“Fighting on two fronts”: battling HIV/AIDS amid COVID-19 in Pakistan
HIV infections in Pakistan are rising. HIV/AIDS workers and activists say that community-based service provision is improving – but that more help is needed.
- 23 January 2023
- 4 min read
- by Rahul Basharat
Asghar Satti has dedicated his life to helping people living with HIV in Pakistan. He himself is HIV-positive, and understands their problems better than others.
For more than a decade, Satti has headed the Association of People Living with HIV (APLHIV) in Pakistan. The aim is to create awareness about HIV/AIDS in the general public, to provide treatment facilities to patients, and to furnish them with hope.
According to Pakistan's National Aids Control Program (NACP), an estimated 210,000 people are living with HIV in the country. Of them, just 32,972 are receiving treatment. And according to UNAIDS Pakistan, the number of HIV-positive cases has risen dramatically since 2004, when Pakistan was estimated to have just 2,200 HIV/AIDS patients. Through 2021, the trend-line remains in steep incline.
“On one side there is a disease, and on the other side there is social pressure on patients because of lack of awareness in society.”
Those figures tell an alarming story, but Asghar Satti is quick to point to signs of improvement.
"The cases are on the rise not only in Pakistan but in the entire Asia Pacific which is concerning, but a positive point is that community interventions have increased," says Satti.
As a consequence of community-based interventions, he says, people living with the virus are showing trust in treatment and registering themselves to get treatment.
"In the toughest time of the COVID-19 pandemic, the community interventions continued and provided medicines to its registered 17,000 people living with HIV," says Satti.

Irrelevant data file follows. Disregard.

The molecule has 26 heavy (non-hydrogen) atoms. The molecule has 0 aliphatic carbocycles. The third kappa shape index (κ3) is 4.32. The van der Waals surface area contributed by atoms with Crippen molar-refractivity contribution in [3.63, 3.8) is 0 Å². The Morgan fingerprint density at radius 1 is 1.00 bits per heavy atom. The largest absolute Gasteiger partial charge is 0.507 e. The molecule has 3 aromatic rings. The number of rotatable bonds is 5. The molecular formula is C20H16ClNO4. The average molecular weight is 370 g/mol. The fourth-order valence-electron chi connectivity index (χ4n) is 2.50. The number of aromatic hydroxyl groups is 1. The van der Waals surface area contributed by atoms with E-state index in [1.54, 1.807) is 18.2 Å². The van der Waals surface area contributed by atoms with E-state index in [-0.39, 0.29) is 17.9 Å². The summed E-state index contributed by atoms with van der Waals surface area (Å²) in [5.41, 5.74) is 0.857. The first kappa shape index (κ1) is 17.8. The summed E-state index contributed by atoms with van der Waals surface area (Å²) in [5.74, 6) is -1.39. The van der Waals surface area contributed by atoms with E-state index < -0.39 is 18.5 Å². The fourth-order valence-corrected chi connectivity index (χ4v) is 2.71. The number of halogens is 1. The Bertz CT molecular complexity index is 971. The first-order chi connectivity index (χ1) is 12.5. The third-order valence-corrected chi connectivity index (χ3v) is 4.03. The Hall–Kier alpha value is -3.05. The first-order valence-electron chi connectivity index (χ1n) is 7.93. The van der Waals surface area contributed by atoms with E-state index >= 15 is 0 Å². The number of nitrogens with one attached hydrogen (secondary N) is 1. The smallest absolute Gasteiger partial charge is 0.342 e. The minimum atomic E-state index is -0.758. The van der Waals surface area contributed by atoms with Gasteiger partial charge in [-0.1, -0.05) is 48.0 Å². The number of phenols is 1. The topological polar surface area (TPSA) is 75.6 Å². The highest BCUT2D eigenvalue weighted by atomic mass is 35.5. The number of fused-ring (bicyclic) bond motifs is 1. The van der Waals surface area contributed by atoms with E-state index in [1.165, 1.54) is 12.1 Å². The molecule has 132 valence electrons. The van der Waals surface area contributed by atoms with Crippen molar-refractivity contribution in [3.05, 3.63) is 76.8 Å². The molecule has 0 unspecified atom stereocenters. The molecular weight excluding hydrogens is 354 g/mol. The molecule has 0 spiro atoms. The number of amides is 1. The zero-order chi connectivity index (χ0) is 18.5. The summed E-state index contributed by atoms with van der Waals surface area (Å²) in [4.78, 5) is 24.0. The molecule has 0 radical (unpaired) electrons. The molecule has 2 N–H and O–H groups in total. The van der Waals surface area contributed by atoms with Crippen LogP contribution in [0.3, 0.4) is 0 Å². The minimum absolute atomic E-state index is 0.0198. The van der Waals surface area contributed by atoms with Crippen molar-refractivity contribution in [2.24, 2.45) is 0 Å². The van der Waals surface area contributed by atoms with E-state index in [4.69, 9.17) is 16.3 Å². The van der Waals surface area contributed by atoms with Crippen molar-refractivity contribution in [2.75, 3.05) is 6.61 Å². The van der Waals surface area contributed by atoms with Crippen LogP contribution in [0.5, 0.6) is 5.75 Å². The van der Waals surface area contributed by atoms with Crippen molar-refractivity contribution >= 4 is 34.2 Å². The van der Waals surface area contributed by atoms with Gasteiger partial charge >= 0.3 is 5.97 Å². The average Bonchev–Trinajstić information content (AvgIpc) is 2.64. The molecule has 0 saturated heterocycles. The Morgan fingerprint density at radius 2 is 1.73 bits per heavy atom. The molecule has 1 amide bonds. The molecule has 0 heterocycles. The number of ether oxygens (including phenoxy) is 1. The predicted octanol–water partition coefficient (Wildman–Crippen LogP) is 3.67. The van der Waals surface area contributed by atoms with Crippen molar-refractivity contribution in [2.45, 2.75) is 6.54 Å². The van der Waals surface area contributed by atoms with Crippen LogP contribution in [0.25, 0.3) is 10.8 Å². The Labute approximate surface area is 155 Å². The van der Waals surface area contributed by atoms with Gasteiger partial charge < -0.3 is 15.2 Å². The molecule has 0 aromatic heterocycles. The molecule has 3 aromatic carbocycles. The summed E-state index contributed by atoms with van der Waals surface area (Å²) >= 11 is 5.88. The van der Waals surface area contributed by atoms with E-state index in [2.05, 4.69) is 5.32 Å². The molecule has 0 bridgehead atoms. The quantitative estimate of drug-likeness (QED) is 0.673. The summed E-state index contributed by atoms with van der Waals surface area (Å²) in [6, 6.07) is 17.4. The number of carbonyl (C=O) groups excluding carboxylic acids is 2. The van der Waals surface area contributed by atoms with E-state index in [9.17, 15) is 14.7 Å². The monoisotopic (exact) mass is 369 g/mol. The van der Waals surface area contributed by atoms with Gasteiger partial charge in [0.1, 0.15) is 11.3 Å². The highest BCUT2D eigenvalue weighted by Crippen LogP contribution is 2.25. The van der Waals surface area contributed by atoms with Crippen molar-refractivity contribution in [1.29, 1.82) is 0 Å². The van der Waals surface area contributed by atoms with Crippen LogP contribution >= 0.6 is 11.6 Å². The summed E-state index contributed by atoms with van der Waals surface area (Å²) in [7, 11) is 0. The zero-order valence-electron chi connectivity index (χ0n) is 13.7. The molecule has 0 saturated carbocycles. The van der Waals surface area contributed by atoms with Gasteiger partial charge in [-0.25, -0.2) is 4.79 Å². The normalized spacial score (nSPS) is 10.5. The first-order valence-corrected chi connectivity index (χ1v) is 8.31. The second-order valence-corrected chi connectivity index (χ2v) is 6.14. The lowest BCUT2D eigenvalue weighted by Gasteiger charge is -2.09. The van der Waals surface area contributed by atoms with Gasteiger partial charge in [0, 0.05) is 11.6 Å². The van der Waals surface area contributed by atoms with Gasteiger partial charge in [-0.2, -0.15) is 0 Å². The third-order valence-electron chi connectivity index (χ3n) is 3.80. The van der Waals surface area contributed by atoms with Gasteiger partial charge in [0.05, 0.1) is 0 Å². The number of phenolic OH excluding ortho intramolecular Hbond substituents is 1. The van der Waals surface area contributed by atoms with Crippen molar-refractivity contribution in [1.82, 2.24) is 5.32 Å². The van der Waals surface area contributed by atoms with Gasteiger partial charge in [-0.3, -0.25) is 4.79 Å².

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Health worker Khadeeja Ahmed shares her experience of treating people living with HIV, saying such patients are completely different and deserve "extra care" because they are fighting on two fronts.
"On one side there is a disease, and on the other side there is social pressure on patients because of lack of awareness in society," she says.
She says public sector hospitals provide free Antiretroviral Therapy (ART) to people living with HIV, but engaging patients for the completion of the medication course is a challenge.
"Sometimes they leave taking medicine because they [believe they] will die anyway because of the disease. At this stage, they need hope and mental support," says Ahmed.
She says the government is taking measures to control and prevent the disease but more efforts are needed to create awareness and correct misconceptions about its spread in society.
"During COVID-19 we used to disinfect the crockery and provide food to HIV patients admitted in the designated ward of the Pakistan Institute of Medical Sciences (PIMS) with our hands to give them confidence," Ahmed says.
While it's important to clarify that HIV won't spread through simple contact, like, for example, by handling crockery used by a patient, Satti also believes that more effort is needed to disseminate information of how the virus does spread. Domestic resources to fight HIV, he adds, need a boost.
"The Global Fund support is bringing positive results for controlling and prevention of HIV but domestic resources also need to be utilised to expedite the efforts," says Satti.
Meanwhile, the Pakistan Ministry of National Health Services Regulations and Coordination (NHSR&C) has announced a revised strategy for the control of HIV/AIDS. Federal minister for NHSR&C Abdul Qadir Patel says the Ministry is planning to retool both central and provincial strategies to bring them in line with global guidance.
He says national and provincial governments, despite competing priorities and fiscal limitations, and with the support of global partners, have strived to provide the people with HIV prevention and treatment services through community-based prevention programmes.
But Special Secretary of Health Services Mirza Nasiruddin Mashhood Ahmad points out that there was a need to initiate a national prevention "revolution" that provided for all available options to stop the transmission of HIV – including protection commodities, immediate initiation of antiretroviral therapy, and pre-exposure prophylaxis.
"Specific populations and locations require additional tools such as harm reduction (needle-syringe and opioid substitution therapy programmes) for people who inject drugs," he says.